I Keep My Eyes Wide Open is his third EP in a handful of years, and like the previous two, it’s chock full of passionate, shambling pop that makes me want to sing drunkenly along while spilling my fine Belgian beer all over my friends. It’s also another excellent showcase for Jonas’ distinctive warbling croon – the latest addition to a seemingly unending line of unabashedly strange Swedish vocalists (I am looking at you, Mr. Krunegård).
Future Islands – On the Water
Baltimore’s Future Islands are easily one of the best recommendations I’ve ever been given, and since a friend turned me on to their 2010 album In Evening Air, I’ve been a rabid fan to put it lightly. Suffice it to say, no one on the face of the planet makes music that sounds like these three, and that’s not praise you can loft upon too many artists. Sure, you can hear hints of everything from Joy Division to Meatloaf tucked away in the folds of their music, but what they do with those influences is so consistently surprising and brilliant that the result couldn’t possibly come from anyone other than Future goddamn Islands.
Given the trajectory of their previous releases, beginning with the spazzy dance-punk of Wave Like Home, On the Water sounds like exactly where this band needs to be. It’s easily their most reserved effort to date, ditching most of the high energy anthems in favor of slow-burners that comfortably kick back and revel in those insane melodies, as well as frontman Sam Herring’s patented theatrics. It might come as a shock to the system for anyone expecting another album chock full of the likes of Tin Man and Vireo’s Eye, but like I said, surprising people is just what these guys do.
Handsome Furs – Sound Kapital
Having never been quite swept up in the Wolf Parade hysteria that swept the music scene some years back, I didn’t exactly feel destined to enjoy former WP vocalist Dan Boeckner’s new project either. Of course, if I had know from the get-go that they sounded like Bruce Springsteen’s secret electro band, things would have been very different. Luckily, I figured it out!
Their previous release, Face Control, has some pretty outstanding highlights amongst its tracklist (check out the new wave Americana of All We Want, Baby, Is Everything), but Sound Kapital benefits significantly from a finely honed sound that puts the focus squarely on towering keyboards. Should be required listening for anyone who thinks electronic instruments are too cold and artificial to convey a healthy amount of blood, sweat and tears.
Nurses – Dracula
Apparently Scandinavia doesn’t have a monopoly on quirky vocalists, and Nurses frontman Aaron Chapman can keep up with the best of them. There’s a lot that’s memorable about this Portland trio’s intensely rhythmic brand of psychedelic pop, but it’s his off-kilter falsetto and all around vocal inventiveness that ties the package together.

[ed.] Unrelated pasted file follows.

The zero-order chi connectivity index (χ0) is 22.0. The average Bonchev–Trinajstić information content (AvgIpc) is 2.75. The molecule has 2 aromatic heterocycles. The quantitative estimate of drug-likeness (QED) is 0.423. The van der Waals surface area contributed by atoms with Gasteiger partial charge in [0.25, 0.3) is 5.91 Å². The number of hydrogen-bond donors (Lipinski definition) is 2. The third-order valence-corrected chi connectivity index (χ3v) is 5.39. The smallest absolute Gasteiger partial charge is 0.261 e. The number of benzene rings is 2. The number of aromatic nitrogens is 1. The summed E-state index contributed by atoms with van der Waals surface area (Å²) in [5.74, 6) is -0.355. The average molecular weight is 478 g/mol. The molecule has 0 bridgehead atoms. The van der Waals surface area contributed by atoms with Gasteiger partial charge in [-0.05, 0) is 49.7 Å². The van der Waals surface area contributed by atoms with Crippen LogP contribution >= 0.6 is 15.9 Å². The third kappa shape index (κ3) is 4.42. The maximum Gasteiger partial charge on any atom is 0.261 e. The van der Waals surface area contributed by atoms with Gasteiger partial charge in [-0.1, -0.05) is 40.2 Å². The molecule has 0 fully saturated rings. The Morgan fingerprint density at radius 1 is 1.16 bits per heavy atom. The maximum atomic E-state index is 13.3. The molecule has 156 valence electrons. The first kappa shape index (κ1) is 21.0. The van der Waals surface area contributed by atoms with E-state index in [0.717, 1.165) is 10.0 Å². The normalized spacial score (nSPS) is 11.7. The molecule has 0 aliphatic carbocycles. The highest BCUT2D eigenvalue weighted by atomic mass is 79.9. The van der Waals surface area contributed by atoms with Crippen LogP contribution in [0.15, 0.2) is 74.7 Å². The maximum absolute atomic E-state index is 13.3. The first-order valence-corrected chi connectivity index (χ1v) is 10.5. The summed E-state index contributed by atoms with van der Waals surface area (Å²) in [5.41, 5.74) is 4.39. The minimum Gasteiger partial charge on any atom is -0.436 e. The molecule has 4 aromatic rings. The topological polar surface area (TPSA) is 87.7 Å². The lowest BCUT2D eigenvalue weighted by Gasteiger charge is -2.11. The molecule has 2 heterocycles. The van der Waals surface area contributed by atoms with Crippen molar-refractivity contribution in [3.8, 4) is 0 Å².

I don’t think I can summon much higher praise for Dracula than by saying that, at times, such as with the hypnotic journey through melody that is So Sweet, this stuff sounds remarkably like LSD soaked outtakes from the Pet Sounds sessions. Translated live, it made for one of the best shows I’ve seen in years, and if you ever get the opportunity to shake down a room with these three gents, I recommend jumping at the chance.
Malcolm Middleton – A Quarter Past Shite
“There’s a land of ice and pretty girls who keep saying they’ll let me in. Somebody told me it’s where the good men go; I guess I’m breaking in.” Ahhhh, does anyone make rampant self-loathing sound as wonderfully appealing as Scotland’s Malcolm Middleton (he of Arab Strap fame)? I have to seriously own up to the fact that I have one hell of a man crush on this guy, because every damn song he writes makes me want to give him a beer and a hug.
Forget the fact that he can devise a mean upbeat pop number when he chooses (see this album’s sublime Penny’s Place), there’s no one I can think of that paints a world of musical misery that’s quite as charming, even humorous, as Malcolm’s. Being 18 tracks of lo-fi early recordings, A Quarter Past Shite might not be the best place to start for newcomers (for that, I’d recommend 2005’s Into the Woods), but for anyone who has already exhausted his previous five outings, this is a must own.
Jens Lekman – An Argument With Myself
If Malcolm is a master of misery, then Jens is surely the whimsy equivalent. From stalking Kirsten Dunst, to nearly slicing off his finger, there’s very little that Jens Lekman can’t make sound downright endearing. An Argument With Myself is further proof of his dominance in this particular end of the singer-songwriter landscape, not to mention the fact that he’s one of the few musicians who could ever successfully deliver a lyric like “Shut up / No, you shut up!”.
The wait for a follow up to 2007’s Night Falls Over Kortedala was a painfully lengthy one, no bones about it, but I only had to get about thirty seconds into the calypso-tastic title track before I realized it was worth it. There’s just no staying mad at Jens.
Dominant Legs – Invitation
If you’re anything like me, the fact that Dominant Legs is the brainchild of a former member of both Girls and Magic Numbers is enough to make this album an instant purchase. But I can probably seal the deal by saying it sounds a hell of a lot like what would have happened if Tracy Chapman had ended up the frontwoman for mid-80s Talking Heads. Only in this case, Tracy Chapman is a young white male.
Seriously, Invitation will spoil you with an embarrassment of new wave-friendly grooves, and it should get all but the most rhythmically challenged amongst us ready to find the nearest dance-floor. Even the downtempo numbers are sure to have you swaying where you stand. And don’t even get me started on those synth flutes…